The British Monarchy's First Vacuum Cleaner

H. Cecil Booth's contraption might not have been the first of its kind, but it was the only one endorsed by royalty.

Like most inventions, the vacuum cleaner did not emerge, whole, out of one inventor's head and immediately attain its perfect form. There were, first, cleaners that used brushes to stir up dust from rugs and cleaners that could be cranked by hand to create suction. There was one that used hand-operated bellows to suck up the dust, and there was one that H. Cecil Booth saw demonstrated in London in 1901 that blew compressed air from two different directions onto a rug.
This was the cleaner that inspired Booth to invent his. He wrote years later in a 1935 journal article on "The Origin of the Vacuum Cleaner" that he had argued with the machine's inventor about its efficacy: "I asked the inventor why he did not suck out the dust… [He] became heated, remarking that sucking out dust was impossible."
Booth supposedly tested that assertion with his mouth, by sucking air from a dusty chair at a restaurant a few days later. It worked—he got a mouthful of dust—although, as Carroll Gantz notes in The Vacuum Cleaner, this may not have been strictly true—or necessary, since "as an accomplished engineer, he would have been quite familiar with the technical principle of creating suction."
Within the year, Booth had designed his own machine, which he called Puffing Billy. It was big and bright red, and would sit outside the building it was cleaning with its pipes snaking inside. In 1902, Puffing Billy was commissioned for a very important job: cleaning out Westminster Abbey before and after the coronation of King Edward VII and Queen Alexandra in 1902.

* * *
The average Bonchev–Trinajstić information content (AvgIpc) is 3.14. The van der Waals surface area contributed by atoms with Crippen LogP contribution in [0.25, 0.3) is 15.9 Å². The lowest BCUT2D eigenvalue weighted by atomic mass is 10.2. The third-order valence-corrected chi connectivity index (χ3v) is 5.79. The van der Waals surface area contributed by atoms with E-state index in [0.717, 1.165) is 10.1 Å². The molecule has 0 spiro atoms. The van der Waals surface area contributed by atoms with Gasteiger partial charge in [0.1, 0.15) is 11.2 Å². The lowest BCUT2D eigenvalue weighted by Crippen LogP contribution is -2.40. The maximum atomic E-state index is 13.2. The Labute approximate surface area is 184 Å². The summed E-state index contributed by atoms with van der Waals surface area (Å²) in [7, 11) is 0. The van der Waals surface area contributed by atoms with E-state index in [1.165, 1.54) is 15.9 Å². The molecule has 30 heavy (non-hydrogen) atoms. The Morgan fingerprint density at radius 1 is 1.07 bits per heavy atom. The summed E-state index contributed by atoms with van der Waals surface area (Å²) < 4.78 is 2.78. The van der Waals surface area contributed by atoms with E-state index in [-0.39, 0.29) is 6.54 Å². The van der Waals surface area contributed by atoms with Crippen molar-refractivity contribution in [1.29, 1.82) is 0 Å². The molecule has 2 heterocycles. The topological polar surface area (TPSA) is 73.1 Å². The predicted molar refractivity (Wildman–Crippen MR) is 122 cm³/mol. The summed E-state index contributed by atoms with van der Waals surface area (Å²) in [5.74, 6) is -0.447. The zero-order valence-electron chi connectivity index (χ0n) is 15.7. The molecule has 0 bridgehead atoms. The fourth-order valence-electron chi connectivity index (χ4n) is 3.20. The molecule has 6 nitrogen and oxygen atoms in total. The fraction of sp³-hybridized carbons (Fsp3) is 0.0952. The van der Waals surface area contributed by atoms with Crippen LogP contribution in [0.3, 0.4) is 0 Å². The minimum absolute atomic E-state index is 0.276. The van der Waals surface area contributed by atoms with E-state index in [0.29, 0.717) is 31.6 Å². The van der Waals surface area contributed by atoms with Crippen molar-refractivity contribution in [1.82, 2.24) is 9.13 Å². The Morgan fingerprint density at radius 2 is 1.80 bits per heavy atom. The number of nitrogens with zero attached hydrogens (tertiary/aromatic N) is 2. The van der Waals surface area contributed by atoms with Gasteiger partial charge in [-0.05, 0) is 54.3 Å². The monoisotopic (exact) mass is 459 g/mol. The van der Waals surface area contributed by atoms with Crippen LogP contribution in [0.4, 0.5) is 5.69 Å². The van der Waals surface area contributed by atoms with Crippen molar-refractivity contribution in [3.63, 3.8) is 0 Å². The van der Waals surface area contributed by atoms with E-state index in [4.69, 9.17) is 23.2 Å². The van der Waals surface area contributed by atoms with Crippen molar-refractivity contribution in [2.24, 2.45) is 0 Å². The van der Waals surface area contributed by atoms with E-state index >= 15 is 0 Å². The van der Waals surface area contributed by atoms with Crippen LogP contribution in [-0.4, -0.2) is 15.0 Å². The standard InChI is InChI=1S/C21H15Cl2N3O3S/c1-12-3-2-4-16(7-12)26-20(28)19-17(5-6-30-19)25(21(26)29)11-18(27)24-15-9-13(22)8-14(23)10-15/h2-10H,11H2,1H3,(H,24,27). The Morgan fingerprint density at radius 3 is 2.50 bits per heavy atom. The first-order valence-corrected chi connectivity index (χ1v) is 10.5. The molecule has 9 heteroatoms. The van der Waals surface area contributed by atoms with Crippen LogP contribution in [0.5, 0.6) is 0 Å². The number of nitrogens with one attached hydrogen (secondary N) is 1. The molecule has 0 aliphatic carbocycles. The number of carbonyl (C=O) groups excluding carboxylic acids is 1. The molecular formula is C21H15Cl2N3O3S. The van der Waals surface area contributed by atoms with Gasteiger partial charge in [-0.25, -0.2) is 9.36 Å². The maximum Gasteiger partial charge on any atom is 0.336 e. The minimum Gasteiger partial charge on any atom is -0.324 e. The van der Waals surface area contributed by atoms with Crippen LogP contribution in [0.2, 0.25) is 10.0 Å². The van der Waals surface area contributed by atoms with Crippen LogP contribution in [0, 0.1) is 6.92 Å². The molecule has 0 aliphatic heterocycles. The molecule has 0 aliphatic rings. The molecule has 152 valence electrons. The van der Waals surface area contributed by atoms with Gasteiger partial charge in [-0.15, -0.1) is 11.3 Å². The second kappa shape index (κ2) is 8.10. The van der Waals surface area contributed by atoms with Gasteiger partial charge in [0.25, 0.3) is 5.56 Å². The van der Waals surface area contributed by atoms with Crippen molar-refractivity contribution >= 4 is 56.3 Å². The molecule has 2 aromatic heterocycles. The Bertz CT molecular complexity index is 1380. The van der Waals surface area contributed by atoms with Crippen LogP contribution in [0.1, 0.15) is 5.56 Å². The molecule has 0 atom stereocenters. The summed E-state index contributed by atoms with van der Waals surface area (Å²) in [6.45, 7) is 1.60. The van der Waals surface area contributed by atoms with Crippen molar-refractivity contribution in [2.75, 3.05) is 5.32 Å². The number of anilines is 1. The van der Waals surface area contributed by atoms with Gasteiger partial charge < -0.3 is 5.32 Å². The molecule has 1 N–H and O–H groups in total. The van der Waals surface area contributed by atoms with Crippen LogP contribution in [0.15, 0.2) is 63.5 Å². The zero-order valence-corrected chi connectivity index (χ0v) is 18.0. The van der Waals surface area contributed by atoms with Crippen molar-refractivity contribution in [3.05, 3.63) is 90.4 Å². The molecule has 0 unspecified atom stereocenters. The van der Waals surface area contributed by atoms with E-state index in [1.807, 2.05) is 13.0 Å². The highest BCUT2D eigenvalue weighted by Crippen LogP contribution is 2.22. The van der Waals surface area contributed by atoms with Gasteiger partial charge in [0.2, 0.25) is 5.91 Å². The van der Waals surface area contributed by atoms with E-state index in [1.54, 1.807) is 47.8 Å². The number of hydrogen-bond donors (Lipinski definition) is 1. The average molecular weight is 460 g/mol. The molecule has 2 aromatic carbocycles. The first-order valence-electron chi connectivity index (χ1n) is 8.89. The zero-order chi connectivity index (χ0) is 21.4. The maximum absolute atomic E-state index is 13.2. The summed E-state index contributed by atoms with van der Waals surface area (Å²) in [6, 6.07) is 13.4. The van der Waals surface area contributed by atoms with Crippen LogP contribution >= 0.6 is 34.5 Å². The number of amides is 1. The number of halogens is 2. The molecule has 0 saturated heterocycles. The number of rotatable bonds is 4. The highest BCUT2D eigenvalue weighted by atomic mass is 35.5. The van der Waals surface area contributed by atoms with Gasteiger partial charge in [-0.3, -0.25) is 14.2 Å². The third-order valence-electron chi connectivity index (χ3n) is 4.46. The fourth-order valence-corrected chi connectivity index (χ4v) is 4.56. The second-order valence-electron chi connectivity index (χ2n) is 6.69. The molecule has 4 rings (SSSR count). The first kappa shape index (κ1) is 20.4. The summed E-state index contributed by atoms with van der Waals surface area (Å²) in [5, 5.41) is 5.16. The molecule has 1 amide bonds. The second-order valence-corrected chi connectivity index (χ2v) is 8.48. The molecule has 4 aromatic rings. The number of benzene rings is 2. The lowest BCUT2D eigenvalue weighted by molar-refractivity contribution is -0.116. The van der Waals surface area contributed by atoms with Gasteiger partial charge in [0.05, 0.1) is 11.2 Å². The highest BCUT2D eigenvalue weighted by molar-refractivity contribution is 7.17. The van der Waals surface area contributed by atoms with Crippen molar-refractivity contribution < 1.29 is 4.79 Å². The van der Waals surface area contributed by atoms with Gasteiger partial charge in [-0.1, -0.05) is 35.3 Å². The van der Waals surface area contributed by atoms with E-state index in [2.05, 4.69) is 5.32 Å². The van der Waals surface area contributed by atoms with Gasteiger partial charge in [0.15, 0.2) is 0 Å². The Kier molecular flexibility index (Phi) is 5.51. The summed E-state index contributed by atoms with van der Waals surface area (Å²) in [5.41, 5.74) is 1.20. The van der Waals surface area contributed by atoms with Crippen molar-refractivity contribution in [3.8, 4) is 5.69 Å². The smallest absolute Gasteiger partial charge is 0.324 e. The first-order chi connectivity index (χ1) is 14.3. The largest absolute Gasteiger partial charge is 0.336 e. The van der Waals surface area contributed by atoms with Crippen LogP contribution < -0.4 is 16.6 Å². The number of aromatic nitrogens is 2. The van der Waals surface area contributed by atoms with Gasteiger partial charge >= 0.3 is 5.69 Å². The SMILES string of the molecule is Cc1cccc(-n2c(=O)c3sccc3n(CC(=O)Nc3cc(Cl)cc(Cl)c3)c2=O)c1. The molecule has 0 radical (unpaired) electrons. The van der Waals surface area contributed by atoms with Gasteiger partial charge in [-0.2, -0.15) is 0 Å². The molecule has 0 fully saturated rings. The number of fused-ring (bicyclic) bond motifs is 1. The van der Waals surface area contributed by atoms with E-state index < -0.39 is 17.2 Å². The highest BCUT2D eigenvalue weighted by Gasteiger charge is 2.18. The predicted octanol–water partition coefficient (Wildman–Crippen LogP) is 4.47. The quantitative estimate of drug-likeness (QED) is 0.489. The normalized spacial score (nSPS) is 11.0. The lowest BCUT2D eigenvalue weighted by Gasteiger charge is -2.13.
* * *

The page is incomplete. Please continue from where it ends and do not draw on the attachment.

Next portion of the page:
The Lord Chamberlain was impressed enough with Puffing Billy's performance that he invited Booth to demonstrate his invention before the new monarchs. They liked enough that they bought one for Buckingham Palace and another for Windsor Castle. (Think of all the dust that a normal house collects, then consider the tapestries, rugs, statues, and other dust-collecting surfaces present in very large royal palaces.)
The royal stamp of the approval made Booth's machine trendy. Other European royals wanted one of their own. England's wealthier ladies would host teas during which the vacuum cleaner would suck dust out their houses through glass tubes, so guests could watch. Puffing Billy wasn't the only vacuum cleaner out there, though; in America, Booth's patent application was preceded by another. But Puffing Billy was the only vacuum cleaner endorsed by the British crown—which is at least part of the reason why Booth is often credited as the vacuum cleaner's inventor.